Online Aviation Flight Planning
Part I in our Aviation Flight Planning Series was about the initial steps required to prepare a flight plan using the ForeFlight application. In Part II, we’ll discuss the steps required to bring it all together, including weather briefings and “packing” for the flight and finally, filing a flight plan with just the push of a button.
As a review, the first 4 steps to planning a flight consist of:
- Entering your departure and destination airports
- Confirming the correct airplane you will be flying
- Choosing your most favorable route, and
- Selecting the best altitude for the given conditions
When all of this is complete, it’s time to load everything into the “flights” page. This is where you will finalize all the details for your flight. The good news is that you do not need to take the time to re-enter all of your data. At the bottom right corner of the “edit” box, you will see an up arrow. Tapping this up arrow will open a “send to” menu and you simply select the “Flights” tab to send your route, altitude and aircraft information to the “Flights” page.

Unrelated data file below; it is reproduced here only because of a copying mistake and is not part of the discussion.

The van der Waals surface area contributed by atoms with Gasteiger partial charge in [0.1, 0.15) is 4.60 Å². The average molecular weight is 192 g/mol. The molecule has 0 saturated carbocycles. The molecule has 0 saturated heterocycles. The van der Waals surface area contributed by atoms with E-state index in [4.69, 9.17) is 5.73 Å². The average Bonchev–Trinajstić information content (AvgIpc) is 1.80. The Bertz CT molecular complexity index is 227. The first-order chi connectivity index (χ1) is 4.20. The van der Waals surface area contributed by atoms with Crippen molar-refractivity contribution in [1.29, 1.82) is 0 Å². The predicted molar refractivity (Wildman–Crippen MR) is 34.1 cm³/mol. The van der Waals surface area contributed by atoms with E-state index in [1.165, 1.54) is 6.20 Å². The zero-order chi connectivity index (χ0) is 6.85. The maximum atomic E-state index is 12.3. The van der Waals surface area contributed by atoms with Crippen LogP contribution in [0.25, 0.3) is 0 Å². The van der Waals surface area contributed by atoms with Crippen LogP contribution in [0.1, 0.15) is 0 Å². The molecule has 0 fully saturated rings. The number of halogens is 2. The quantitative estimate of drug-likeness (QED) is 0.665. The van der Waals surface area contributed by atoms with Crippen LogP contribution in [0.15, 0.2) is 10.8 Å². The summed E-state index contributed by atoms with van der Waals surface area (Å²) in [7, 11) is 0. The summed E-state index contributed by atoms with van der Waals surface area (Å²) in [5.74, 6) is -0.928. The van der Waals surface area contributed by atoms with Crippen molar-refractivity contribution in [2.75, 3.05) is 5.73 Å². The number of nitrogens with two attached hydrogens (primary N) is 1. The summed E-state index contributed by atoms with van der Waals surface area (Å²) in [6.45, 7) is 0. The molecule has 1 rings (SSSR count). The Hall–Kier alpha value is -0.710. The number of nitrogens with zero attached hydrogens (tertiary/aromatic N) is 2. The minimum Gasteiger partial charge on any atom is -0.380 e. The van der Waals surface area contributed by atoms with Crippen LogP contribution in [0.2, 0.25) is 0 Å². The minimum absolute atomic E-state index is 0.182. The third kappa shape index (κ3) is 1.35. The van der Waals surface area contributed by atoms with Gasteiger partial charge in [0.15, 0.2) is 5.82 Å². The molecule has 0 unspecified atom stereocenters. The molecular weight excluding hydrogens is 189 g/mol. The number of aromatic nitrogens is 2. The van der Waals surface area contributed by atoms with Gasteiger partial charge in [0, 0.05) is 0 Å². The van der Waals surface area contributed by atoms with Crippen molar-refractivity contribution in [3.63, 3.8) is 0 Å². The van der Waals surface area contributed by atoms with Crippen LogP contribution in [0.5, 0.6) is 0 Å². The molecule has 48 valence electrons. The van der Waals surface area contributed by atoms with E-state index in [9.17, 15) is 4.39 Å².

At the top of the Flights page, tap the “Briefing” button to request an official preflight weather briefing. This will include everything you need to know about the weather on your flight, such as METARs, TAFs, AIRMETS/SIGMETS, NOTAMs and more.
Next it’s time to pack your databases. The “Pack” feature of ForeFlight makes it easy to download all of the chart databases for your specific flight. Since you’re already on the Flights page, simply scroll to the bottom and you’ll see a “pack flight” button on the lower right-hand side. Tap that button and everything will download for your flight. You can also find a “Pack” button on the Maps page, on the bottom right side of the edit box. It looks like a tiny suitcase. Click on this and you’ll get the same results.
Finally, at the bottom of the Flights page, tap the “Proceed to File” button to file your flight plan with ATC. You’ll receive an instant acknowledgement and soon you will get an “expected route” from ATC. Again, it is critical that you make sure you have the correct N number for your aircraft of the day – all of the performance information is based on your specific airplane.
That’s it! Once you do it several times, you can plan your flight and file your flight plan in a snap. Pretty soon we’ll be wondering how we ever planned a flight without all of this technology. Can’t wait to see what they come up with next!